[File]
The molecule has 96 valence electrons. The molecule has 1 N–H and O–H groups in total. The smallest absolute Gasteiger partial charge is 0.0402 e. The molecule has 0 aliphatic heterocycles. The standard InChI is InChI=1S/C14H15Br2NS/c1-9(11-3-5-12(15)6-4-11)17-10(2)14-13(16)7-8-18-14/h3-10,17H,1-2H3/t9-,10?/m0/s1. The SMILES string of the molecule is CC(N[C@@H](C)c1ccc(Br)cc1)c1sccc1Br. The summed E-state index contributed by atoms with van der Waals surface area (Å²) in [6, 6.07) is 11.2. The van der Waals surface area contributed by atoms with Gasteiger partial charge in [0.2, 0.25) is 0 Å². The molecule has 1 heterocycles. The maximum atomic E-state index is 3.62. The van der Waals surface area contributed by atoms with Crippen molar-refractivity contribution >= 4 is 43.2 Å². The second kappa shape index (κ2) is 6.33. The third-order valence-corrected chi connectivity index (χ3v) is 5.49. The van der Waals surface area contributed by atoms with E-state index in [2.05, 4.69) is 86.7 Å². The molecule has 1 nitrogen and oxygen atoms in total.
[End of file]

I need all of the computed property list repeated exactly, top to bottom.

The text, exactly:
The molecule has 96 valence electrons. The molecule has 1 N–H and O–H groups in total. The smallest absolute Gasteiger partial charge is 0.0402 e. The molecule has 0 aliphatic heterocycles. The standard InChI is InChI=1S/C14H15Br2NS/c1-9(11-3-5-12(15)6-4-11)17-10(2)14-13(16)7-8-18-14/h3-10,17H,1-2H3/t9-,10?/m0/s1. The SMILES string of the molecule is CC(N[C@@H](C)c1ccc(Br)cc1)c1sccc1Br. The summed E-state index contributed by atoms with van der Waals surface area (Å²) in [6, 6.07) is 11.2. The van der Waals surface area contributed by atoms with Gasteiger partial charge in [0.2, 0.25) is 0 Å². The molecule has 1 heterocycles. The maximum atomic E-state index is 3.62. The van der Waals surface area contributed by atoms with Crippen molar-refractivity contribution >= 4 is 43.2 Å². The second kappa shape index (κ2) is 6.33. The third-order valence-corrected chi connectivity index (χ3v) is 5.49. The van der Waals surface area contributed by atoms with E-state index in [2.05, 4.69) is 86.7 Å². The molecule has 1 nitrogen and oxygen atoms in total.